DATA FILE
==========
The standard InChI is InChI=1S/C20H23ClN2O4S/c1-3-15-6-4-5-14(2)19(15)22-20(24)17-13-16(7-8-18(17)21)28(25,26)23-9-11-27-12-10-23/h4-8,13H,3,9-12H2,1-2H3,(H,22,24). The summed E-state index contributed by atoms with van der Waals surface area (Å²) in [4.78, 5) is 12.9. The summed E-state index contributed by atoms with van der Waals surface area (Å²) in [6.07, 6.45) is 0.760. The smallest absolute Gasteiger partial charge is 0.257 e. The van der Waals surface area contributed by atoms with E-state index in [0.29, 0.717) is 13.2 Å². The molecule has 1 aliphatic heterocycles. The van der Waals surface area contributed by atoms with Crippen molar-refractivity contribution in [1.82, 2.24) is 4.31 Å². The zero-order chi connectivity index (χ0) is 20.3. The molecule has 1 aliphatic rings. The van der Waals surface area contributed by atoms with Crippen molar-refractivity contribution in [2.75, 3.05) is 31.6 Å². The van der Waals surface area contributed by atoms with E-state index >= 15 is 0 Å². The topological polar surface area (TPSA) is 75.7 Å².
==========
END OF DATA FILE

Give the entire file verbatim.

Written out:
The standard InChI is InChI=1S/C20H23ClN2O4S/c1-3-15-6-4-5-14(2)19(15)22-20(24)17-13-16(7-8-18(17)21)28(25,26)23-9-11-27-12-10-23/h4-8,13H,3,9-12H2,1-2H3,(H,22,24). The summed E-state index contributed by atoms with van der Waals surface area (Å²) in [4.78, 5) is 12.9. The summed E-state index contributed by atoms with van der Waals surface area (Å²) in [6.07, 6.45) is 0.760. The smallest absolute Gasteiger partial charge is 0.257 e. The van der Waals surface area contributed by atoms with E-state index in [0.29, 0.717) is 13.2 Å². The molecule has 1 aliphatic heterocycles. The van der Waals surface area contributed by atoms with Crippen molar-refractivity contribution in [1.82, 2.24) is 4.31 Å². The zero-order chi connectivity index (χ0) is 20.3. The molecule has 1 aliphatic rings. The van der Waals surface area contributed by atoms with Crippen molar-refractivity contribution in [2.75, 3.05) is 31.6 Å². The van der Waals surface area contributed by atoms with E-state index >= 15 is 0 Å². The topological polar surface area (TPSA) is 75.7 Å².